How often do you trade on the strength
of an email, phone call or handshake?
Have you ever had contract disputes, or
have you got away with it so far?
You could never buy certain items without signing a contract e.g. a house or a car. Why should your business be any different?
If you trade without a written confirmation of the trade itself, or of your relationship with your customers or suppliers, you are likely to be storing up potential problems and leaving yourself open to uncertainty around productivity, performance and price.
Having a decent set of terms and conditions or robust contracts in place removes so many potential pitfalls.
Let us have a look at the top ten advantages of having something in place.
If you are relying on or supplying the provision of goods or services (to business or consumers), surely it is better to have written details rather than just making assumptions? Rather than suffer through the confusion of wondering what each party’s responsibilities are, it is surely best to see these recorded in black and white. This will help avoid confusion or disagreement and is especially useful in warding off contract disputes.
It is so disappointing, annoying, and potentially costly when one party to a contract tries to back out or change its terms – especially if it is the price. A written contract will bind the parties to the duration of the obligations – price included, and the problem is therefore eliminated before it started. Obviously, it may not just be the price but anything ranging from the timetable of delivery to quality.
If you trade with the public, you may well be subject to regulatory standards around fitness and quality. You may also be trading with credit or have to refund certain items in certain circumstances. It is healthy to ensure that what you are doing is compliant and limits your responsibility to the minimum required. A lack of written terms or the presence of unfair terms can result in increased consumer liability.
This might sound obvious, but a contract will stipulate the payment amount and when it should be paid. This helps ensure payment actually happens. If for any reason, payment does not happen, the contract is evidence of the business performed and the monies owed. You could insert an interest obligation on late payments to compensate you for late arrivals of monies due.
Trading is not always a bed of roses. Individuals may not see eye to eye or there may be external factors which affect the relationship. The existence of these issues could potentially sour the relationship and affect contractual performance. However, if the obligations are written and agreed, you have the comfort of being able to rely on the agreement. If your relationship needs to terminate, the contract should dictate how this is achieved. Major contracts may have facilities for conciliation or arbitration. In which case, the trading continues whilst these problems are being addressed.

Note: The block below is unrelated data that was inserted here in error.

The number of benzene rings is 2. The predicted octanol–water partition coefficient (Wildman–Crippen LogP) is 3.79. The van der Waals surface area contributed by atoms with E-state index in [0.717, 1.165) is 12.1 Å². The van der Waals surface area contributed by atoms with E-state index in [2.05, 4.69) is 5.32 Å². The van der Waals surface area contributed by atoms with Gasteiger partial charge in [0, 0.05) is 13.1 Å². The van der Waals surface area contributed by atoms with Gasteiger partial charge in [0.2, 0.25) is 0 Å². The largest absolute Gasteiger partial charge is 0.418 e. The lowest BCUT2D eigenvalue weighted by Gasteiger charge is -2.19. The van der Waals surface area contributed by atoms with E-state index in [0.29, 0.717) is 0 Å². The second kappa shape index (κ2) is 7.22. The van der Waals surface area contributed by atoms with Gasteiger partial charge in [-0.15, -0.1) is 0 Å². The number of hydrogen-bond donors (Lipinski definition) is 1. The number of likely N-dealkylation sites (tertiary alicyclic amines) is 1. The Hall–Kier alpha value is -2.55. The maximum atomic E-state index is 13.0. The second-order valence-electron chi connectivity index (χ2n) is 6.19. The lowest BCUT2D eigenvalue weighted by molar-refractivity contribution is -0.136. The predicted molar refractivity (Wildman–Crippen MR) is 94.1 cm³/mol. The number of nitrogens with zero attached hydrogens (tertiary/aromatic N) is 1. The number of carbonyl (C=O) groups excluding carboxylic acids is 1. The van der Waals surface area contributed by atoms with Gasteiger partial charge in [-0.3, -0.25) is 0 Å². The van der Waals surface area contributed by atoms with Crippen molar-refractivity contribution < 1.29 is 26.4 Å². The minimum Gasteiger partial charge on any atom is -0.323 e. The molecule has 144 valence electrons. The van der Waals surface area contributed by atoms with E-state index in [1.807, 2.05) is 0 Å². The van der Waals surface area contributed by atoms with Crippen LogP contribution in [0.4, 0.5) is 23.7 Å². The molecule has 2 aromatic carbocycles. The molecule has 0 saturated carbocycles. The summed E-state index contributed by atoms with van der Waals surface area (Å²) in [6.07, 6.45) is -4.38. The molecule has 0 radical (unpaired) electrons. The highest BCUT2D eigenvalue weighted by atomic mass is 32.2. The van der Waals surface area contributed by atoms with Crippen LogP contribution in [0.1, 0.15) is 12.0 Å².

7. Protect Your Intellectual Property and Customers
Protecting your business and its assets is extremely important. Intellectual property is an unbelievably valuable asset of any business and can come in many forms. IP needs to be protected against theft or misuse and copying. How damaging will it be if your competitor somehow ends up with your IP or client list? What if a customer of yours goes to a rival and informs them of your inner secrets and pricing or poaches your staff even? A good contract will contain restrictions preventing this from happening.
A handshake or email does not protect either party from liability – in fact, they probably award each party the privilege of unlimited liability – so dangerous! A good contract should consider liability and reduce and limit it where appropriate.
By putting a contract in place, both parties will have peace of mind, allowing the trading relationship to develop more healthily as both sides know exactly who should do what and when and to what quality or performance. It helps the relationship flourish if everyone knows and appreciates suitable protection is in place. For example, the contract may require your supplier to have suitable indemnity insurance to cover those risks that no one thinks will happen but just might?
They come in many forms. Contracts are not simply for trading. Think of employment contracts, shareholder and partnership agreements (including Limited Liability Partnerships or LLP ones), website terms and conditions. They are all contracts of some kind and are there to protect those who sign them!
There will be a cost of course in setting up a contract but the fallout risk of a trading dispute without one will surely outweigh this massively. However – remember that we at Everyday Legal provide easy to find quality templates at considerably cheaper prices than the traditional legal market.
Why not have a look at our broad ready-made template selection. They cover a host of scenarios and are taken from years of experience.
We also write numerous tailor-made contracts and agreements for our business clients who have requested something unique to their requirements.
We are here to help – use our contact form to get in touch.
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